Thursday, July 22, 2004


So is the American who's reported to have tortured Afghan prisoners working for the U.S. government or isn't he? I was coming to the conclusion that his claims of a connection were just braggadocio, and inept braggadocio at that, based on this AP story from yesterday:

Idema said a four-star Pentagon official named Heather Anderson "applauded our efforts" and wanted to place the group "under contract" — an offer they refused for fear it would limit their freedom to operate.

There are no four-star female officers in the entire U.S. military. The name Heather Anderson is not listed in the Pentagon phone book.

But it turns out that Heather Anderson isn't a figment of Idema's imagination. Soj at Flogging the Simian, who's been blogging on Idema rather relentlessly, points to a Christian Science Monitor story that ID's her:

Idema ... named Heather Anderson, the acting director of security for Stephen Cambone, the Undersecretary of Defense for Intelligence, as his main point of contact.

"We were in touch with the Pentagon, at the highest level, sometimes five times a day," said Idema, who wore military khakis and dark sunglasses. "Miss Anderson in fact applauded our efforts and told us in a phone conversation that in fact they wanted to place us under contract."...

Mr. Cambone, an aide to Rumsfeld and the first ever undersecretary of defense for intelligence, has supported the use of private contractors in investigative work, according to published statements. He came under fire when the Abu Ghraib prison inquiry broke when it came to light that his office had approved interrogation practices that human rights activists say violate the Geneva Convention.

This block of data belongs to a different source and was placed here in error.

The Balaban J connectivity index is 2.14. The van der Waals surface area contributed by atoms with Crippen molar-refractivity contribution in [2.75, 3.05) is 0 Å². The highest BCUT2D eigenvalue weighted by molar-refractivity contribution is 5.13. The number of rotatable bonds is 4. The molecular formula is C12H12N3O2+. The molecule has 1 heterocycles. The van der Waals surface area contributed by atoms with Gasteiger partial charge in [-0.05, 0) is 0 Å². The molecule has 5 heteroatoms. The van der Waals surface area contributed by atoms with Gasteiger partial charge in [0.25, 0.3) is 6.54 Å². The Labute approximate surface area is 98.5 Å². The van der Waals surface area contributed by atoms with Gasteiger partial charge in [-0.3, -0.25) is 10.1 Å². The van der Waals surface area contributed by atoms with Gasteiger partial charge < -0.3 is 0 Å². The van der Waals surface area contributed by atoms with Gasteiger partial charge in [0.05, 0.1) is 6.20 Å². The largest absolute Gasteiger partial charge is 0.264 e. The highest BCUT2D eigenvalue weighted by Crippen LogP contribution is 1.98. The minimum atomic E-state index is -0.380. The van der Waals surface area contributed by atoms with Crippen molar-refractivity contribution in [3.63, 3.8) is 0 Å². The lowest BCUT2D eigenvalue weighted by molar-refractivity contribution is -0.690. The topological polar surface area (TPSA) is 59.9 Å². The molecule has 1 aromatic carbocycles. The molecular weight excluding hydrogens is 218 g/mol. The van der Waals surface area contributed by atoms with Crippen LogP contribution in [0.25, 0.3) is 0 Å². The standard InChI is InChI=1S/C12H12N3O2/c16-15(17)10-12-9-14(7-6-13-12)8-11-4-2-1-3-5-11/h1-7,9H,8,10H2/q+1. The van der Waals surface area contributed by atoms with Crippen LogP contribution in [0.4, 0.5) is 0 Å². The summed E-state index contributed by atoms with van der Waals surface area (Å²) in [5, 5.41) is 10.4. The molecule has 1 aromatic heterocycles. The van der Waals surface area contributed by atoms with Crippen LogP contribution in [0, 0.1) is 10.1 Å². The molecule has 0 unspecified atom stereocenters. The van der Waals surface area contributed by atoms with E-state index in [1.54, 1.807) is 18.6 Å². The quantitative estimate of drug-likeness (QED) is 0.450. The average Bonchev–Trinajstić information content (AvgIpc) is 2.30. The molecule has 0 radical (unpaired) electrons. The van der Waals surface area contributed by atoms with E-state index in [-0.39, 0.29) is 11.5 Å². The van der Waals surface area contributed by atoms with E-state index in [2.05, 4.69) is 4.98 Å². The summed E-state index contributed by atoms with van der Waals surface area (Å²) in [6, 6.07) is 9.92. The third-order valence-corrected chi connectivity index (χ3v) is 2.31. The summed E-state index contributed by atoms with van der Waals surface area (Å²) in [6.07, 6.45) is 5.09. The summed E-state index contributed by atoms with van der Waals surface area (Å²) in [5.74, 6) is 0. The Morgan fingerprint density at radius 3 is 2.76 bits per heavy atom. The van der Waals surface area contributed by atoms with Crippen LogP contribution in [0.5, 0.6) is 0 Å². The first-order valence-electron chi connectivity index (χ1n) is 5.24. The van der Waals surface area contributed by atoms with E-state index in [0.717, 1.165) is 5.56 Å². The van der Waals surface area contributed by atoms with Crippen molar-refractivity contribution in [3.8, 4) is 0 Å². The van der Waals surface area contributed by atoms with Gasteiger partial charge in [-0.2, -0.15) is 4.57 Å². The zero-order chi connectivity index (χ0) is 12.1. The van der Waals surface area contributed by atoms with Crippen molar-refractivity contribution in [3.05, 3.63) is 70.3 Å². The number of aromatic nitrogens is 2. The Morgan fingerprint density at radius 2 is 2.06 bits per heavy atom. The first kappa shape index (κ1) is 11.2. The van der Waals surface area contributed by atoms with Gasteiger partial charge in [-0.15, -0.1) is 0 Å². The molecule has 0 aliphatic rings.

Interesting. Of course, this may prove nothing about government awareness of Idema's work -- as Soj says, "It could be that those emails and faxes were just Idema bugging her office for their security checks to be completed."

But here's something odd, from an article Soj cited in an earlier post -- a profile of Idema from the Raleigh, North Carolina, News & Observer. The profile points out that in 1994 Idema was "convicted of 59 federal counts of using telephones and fax machines to commit fraud and conspiracy," for which he received a four-year prison sentence, but notes that

The court granted him considerable leeway from the conditions of his bail as he awaited trial. He was allowed to travel around the country for Special Operations expos; to meetings in Washington at the Department of Defense and with the International Associations of Chiefs of Police; to Raleigh for surgery on his pet dog, a Tibetan Shepherd named Sergeant.

Is that odd for a guy up on a federal felony rap? Why such deference?

And, as Sadly, No! notes, we know that when Idema contacted the U.S. military, he certainly heard back:

The U.S. military acknowledged Thursday it held an Afghan man for a month after taking custody of him from a trio of American counterterror vigilantes who have since been arrested on charges of torturing prisoners at a private jail they ran in the Afghan capital.

More as this develops....

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